CAIRO — Egypt’s military officers removed the country’s first democratically elected president, Mohammed Morsi, on Wednesday, suspended the constitution, and installed an interim government.
Liberation Square, where tens of thousands of opponents of the government had gathered each night since Sunday to demand Mr. Morsi’s removal, erupted in fireworks and jubilation at news of the ouster.
Military vehicles and soldiers in riot gear had surrounded the ongoing rally in the hours before the takeover and tensions escalated through the night.
Within hours, at least nine people had died and more than 300 were injured in clashes in 17 provinces between Mr. Morsi’s supporters and either civilian opponents or security forces.
The United States warned citizens to defer visits to Egypt and advised Americans there to leave.
The State Department has ordered the evacuation of “nonemergency U.S. government personnel and family members from Egypt due to the ongoing political and social unrest.”
President Obama urged Egypt’s military to hand back control to a democratic, civilian government without delay. He stopped short of calling the ouster of Mr. Morsi a coup.
Under U.S. law, the government must suspend foreign aid to any nation whose elected leader is ousted in a coup d’etat. The United States provides $1.5 billion a year to Egypt in military and economic assistance that is considered a critical U.S. national security priority.
For Mr. Morsi, it was a bitter and ignominious end to a tumultuous year of political battles that alienated millions of Egyptians.
Having won a narrow victory, his critics say, he broke his promises of an inclusive government and repeatedly demonized his opposition as traitors. With the economy crumbling, and with shortages of electricity and fuel, anger at the government mounted.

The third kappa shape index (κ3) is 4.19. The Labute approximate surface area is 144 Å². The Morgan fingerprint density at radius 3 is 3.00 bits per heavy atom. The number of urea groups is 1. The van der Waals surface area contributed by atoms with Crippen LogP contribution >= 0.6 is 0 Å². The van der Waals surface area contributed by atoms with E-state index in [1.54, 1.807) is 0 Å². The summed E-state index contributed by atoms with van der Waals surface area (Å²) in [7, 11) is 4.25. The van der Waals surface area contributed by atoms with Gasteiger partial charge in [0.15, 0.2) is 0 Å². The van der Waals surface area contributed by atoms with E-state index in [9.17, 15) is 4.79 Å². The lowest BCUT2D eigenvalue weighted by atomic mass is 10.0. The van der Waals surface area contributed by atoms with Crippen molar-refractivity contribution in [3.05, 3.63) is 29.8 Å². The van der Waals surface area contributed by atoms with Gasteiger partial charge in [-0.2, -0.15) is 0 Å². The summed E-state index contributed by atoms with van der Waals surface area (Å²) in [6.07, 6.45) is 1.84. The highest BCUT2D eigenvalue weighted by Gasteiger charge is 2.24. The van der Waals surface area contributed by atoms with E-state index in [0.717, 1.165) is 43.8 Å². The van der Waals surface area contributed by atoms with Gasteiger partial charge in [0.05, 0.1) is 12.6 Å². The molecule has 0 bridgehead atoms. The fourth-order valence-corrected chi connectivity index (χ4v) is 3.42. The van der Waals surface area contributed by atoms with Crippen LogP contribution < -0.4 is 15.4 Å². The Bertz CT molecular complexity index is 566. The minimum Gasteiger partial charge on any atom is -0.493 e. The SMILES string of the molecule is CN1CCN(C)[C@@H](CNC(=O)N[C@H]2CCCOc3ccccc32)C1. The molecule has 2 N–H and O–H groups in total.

By the end of the night, Mr. Morsi was in military custody and blocked from all communications, one of his advisers said, and many of his senior aides could not be reached.
Egyptian security forces had arrested at least 38 senior leaders of the Muslim Brotherhood, including Saad el-Katatni, the chief of the group’s political party, and others were being rounded up, security officials said.
No immediate reasons were given for the detentions.
In a series of maneuvers, the generals built their case for intervention, calling their actions an effort at “national reconciliation” and refusing to call their takeover a coup.
Gen. Abdul-Fattah El-Sissi, the defense minister, said during a televised news conference late Wednesday that the military had no interest in politics and was ousting Mr. Morsi because he had failed to fulfill “the hope for a national consensus.”
The general stood on a broad stage, flanked by Egypt’s top Muslim and Christian clerics and a spectrum of political leaders including Mohamed ElBaradei, the Nobel-prize winning diplomat and liberal icon, and Galal Morra, a prominent Islamist ultraconservative, or Salafi, all of whom endorsed the takeover.
The move plunged the generals back into political power for the second time in less than three years, following their ouster of former President Hosni Mubarak in 2011.
Under a “road map” for a post-Morsi government devised by civilian political and religious leaders, General Sissi said, the constitution would be suspended, the chief justice of the Supreme Constitutional Court, Adli Mansour, would become acting president, and plans would be expedited for new parliamentary and presidential elections under an interim government.
There was no mistaking the threat of force and signs of a crackdown.
Armored military vehicles rolled through the capital, surrounded the presidential palace, and ringed in the Islamists.
Police arrested at least two prominent Islamist television hosts and other workers at such channels.